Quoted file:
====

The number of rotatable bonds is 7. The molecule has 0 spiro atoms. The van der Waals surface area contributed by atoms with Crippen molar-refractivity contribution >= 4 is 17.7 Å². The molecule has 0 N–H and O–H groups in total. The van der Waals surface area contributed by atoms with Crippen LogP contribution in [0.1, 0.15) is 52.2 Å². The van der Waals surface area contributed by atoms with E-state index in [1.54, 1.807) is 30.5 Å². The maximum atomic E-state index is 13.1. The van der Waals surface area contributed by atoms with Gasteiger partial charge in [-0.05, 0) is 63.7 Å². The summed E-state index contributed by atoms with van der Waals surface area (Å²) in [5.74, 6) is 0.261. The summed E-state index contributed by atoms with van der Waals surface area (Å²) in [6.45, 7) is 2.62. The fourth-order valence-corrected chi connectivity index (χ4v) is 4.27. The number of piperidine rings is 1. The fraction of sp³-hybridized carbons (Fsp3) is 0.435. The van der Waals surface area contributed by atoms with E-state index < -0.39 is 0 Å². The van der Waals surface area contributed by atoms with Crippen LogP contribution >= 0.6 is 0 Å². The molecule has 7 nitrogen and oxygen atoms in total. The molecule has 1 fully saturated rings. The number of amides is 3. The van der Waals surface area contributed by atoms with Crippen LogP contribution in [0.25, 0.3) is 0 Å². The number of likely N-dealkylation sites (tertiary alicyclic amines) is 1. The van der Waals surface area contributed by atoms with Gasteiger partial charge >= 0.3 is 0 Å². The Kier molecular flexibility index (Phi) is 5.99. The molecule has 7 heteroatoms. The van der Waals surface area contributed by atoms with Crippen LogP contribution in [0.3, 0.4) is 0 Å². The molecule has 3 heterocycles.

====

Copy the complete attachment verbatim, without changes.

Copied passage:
The number of rotatable bonds is 7. The molecule has 0 spiro atoms. The van der Waals surface area contributed by atoms with Crippen molar-refractivity contribution >= 4 is 17.7 Å². The molecule has 0 N–H and O–H groups in total. The van der Waals surface area contributed by atoms with Crippen LogP contribution in [0.1, 0.15) is 52.2 Å². The van der Waals surface area contributed by atoms with E-state index in [1.54, 1.807) is 30.5 Å². The maximum atomic E-state index is 13.1. The van der Waals surface area contributed by atoms with Gasteiger partial charge in [-0.05, 0) is 63.7 Å². The summed E-state index contributed by atoms with van der Waals surface area (Å²) in [5.74, 6) is 0.261. The summed E-state index contributed by atoms with van der Waals surface area (Å²) in [6.45, 7) is 2.62. The fourth-order valence-corrected chi connectivity index (χ4v) is 4.27. The number of piperidine rings is 1. The fraction of sp³-hybridized carbons (Fsp3) is 0.435. The van der Waals surface area contributed by atoms with E-state index < -0.39 is 0 Å². The van der Waals surface area contributed by atoms with Crippen LogP contribution >= 0.6 is 0 Å². The molecule has 7 nitrogen and oxygen atoms in total. The molecule has 1 fully saturated rings. The number of amides is 3. The van der Waals surface area contributed by atoms with Crippen LogP contribution in [0.25, 0.3) is 0 Å². The number of likely N-dealkylation sites (tertiary alicyclic amines) is 1. The van der Waals surface area contributed by atoms with Gasteiger partial charge >= 0.3 is 0 Å². The Kier molecular flexibility index (Phi) is 5.99. The molecule has 7 heteroatoms. The van der Waals surface area contributed by atoms with Crippen LogP contribution in [0.3, 0.4) is 0 Å². The molecule has 3 heterocycles.